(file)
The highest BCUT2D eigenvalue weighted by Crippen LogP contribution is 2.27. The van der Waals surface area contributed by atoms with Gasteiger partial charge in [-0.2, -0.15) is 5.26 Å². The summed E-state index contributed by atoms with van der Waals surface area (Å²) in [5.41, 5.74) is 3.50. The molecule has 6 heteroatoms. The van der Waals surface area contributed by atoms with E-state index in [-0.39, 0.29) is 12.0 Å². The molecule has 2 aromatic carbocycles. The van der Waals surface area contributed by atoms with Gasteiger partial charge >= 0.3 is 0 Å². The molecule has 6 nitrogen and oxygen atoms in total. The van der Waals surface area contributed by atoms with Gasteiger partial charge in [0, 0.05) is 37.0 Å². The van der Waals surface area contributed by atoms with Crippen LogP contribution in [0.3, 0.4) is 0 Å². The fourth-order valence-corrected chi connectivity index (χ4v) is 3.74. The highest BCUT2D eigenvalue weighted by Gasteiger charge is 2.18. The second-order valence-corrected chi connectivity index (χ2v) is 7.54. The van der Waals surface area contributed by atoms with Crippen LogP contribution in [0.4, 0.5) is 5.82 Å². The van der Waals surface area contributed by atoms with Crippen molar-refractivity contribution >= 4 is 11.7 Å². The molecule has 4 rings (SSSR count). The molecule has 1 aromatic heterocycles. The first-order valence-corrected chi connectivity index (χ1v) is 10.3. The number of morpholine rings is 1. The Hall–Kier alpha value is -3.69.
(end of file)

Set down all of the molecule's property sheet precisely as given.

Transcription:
The highest BCUT2D eigenvalue weighted by Crippen LogP contribution is 2.27. The van der Waals surface area contributed by atoms with Gasteiger partial charge in [-0.2, -0.15) is 5.26 Å². The summed E-state index contributed by atoms with van der Waals surface area (Å²) in [5.41, 5.74) is 3.50. The molecule has 6 heteroatoms. The van der Waals surface area contributed by atoms with E-state index in [-0.39, 0.29) is 12.0 Å². The molecule has 2 aromatic carbocycles. The van der Waals surface area contributed by atoms with Gasteiger partial charge >= 0.3 is 0 Å². The molecule has 6 nitrogen and oxygen atoms in total. The van der Waals surface area contributed by atoms with Gasteiger partial charge in [0, 0.05) is 37.0 Å². The van der Waals surface area contributed by atoms with Crippen LogP contribution in [0.3, 0.4) is 0 Å². The fourth-order valence-corrected chi connectivity index (χ4v) is 3.74. The highest BCUT2D eigenvalue weighted by Gasteiger charge is 2.18. The second-order valence-corrected chi connectivity index (χ2v) is 7.54. The van der Waals surface area contributed by atoms with Crippen LogP contribution in [0.4, 0.5) is 5.82 Å². The van der Waals surface area contributed by atoms with Crippen molar-refractivity contribution >= 4 is 11.7 Å². The molecule has 4 rings (SSSR count). The molecule has 1 aromatic heterocycles. The first-order valence-corrected chi connectivity index (χ1v) is 10.3. The number of morpholine rings is 1. The Hall–Kier alpha value is -3.69.